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Adenosine Triphosphate (ATP) Is a Candidate Signaling Molecule in the Mitochondria-to-Nucleus Retrograde Response Pathway
Department of Molecular Biology, UT Southwestern Medical Center, Dallas, TX, USA
Department of Biological Sciences, University of New Orleans, 2000 Lakeshore Drive, New Orleans, LA 70148, USA
Division of Molecular Medicine & Genetics, University of Michigan Medical School, Ann Arbor, MI 48109, USA
Current address: Stowers Institute for Medical Research, Kansas City, MO 64110, USA.
* Author to whom correspondence should be addressed.
Received: 4 February 2013; in revised form: 9 March 2013 / Accepted: 15 March 2013 / Published: 20 March 2013
Abstract: Intracellular communication from the mitochondria to the nucleus is achieved via the retrograde response. In budding yeast, the retrograde response, also known as the RTG pathway, is regulated positively by Rtg1, Rtg2, Rtg3 and Grr1 and negatively by Mks1, Lst8 and two 14-3-3 proteins, Bmh1/2. Activation of retrograde signaling leads to activation of Rtg1/3, two basic helix-loop-helix leucine zipper transcription factors. Rtg1/3 activation requires Rtg2, a cytoplasmic protein with an N-terminal adenosine triphosphate (ATP) binding domain belonging to the actin/Hsp70/sugar kinase superfamily. The critical regulatory step of the retrograde response is the interaction between Rtg2 and Mks1. Rtg2 binds to and inactivates Mks1, allowing for activation of Rtg1/3 and the RTG pathway. When the pathway is inactive, Mks1 has dissociated from Rtg2 and bound to Bmh1/2, preventing activation of Rtg1/3. What signals association or disassociation of Mks1 and Rtg2 is unknown. Here, we show that ATP at physiological concentrations dissociates Mks1 from Rtg2 in a highly cooperative fashion. We report that ATP-mediated dissociation of Mks1 from Rtg2 is conserved in two other fungal species, K. lactis and K. waltii. Activation of Rtg1/3 upregulates expression of genes encoding enzymes catalyzing the first three reactions of the Krebs cycle, which is coupled to ATP synthesis through oxidative phosphorylation. Therefore, we propose that the retrograde response is an ATP homeostasis pathway coupling ATP production with ATP-mediated repression of the retrograde response by releasing Mks1 from Rtg2.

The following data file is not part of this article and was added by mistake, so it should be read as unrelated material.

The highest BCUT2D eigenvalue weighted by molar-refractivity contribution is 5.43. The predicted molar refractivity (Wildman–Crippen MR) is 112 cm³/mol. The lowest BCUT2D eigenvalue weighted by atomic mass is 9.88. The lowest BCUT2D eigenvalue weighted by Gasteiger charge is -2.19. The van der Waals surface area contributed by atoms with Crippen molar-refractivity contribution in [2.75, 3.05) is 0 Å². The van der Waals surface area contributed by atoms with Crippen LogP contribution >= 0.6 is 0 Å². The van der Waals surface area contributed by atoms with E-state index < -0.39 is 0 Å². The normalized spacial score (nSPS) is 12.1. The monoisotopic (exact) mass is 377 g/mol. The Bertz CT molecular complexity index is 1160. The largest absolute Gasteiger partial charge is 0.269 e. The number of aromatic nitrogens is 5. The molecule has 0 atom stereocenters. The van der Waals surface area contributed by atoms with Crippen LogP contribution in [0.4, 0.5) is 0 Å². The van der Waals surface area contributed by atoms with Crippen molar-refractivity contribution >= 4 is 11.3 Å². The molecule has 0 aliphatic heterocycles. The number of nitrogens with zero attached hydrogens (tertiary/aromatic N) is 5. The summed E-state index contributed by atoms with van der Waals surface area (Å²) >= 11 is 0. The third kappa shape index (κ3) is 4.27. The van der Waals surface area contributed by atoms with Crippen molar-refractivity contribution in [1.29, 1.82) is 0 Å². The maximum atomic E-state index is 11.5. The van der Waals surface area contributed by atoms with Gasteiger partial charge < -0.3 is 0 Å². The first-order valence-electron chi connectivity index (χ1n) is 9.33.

Keywords: retrograde response; mitochondria to nucleus signaling; Rtg2; Mks1; ATP sensing; Saccharomyces cerevisiae; K. lactis; K. waltii
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Zhang, F.; Pracheil, T.; Thornton, J.; Liu, Z. Adenosine Triphosphate (ATP) Is a Candidate Signaling Molecule in the Mitochondria-to-Nucleus Retrograde Response Pathway. Genes 2013, 4, 86-100.
Zhang F, Pracheil T, Thornton J, Liu Z. Adenosine Triphosphate (ATP) Is a Candidate Signaling Molecule in the Mitochondria-to-Nucleus Retrograde Response Pathway. Genes. 2013; 4(1):86-100.
Zhang, Feng; Pracheil, Tammy; Thornton, Janet; Liu, Zhengchang. 2013. "Adenosine Triphosphate (ATP) Is a Candidate Signaling Molecule in the Mitochondria-to-Nucleus Retrograde Response Pathway." Genes 4, no. 1: 86-100.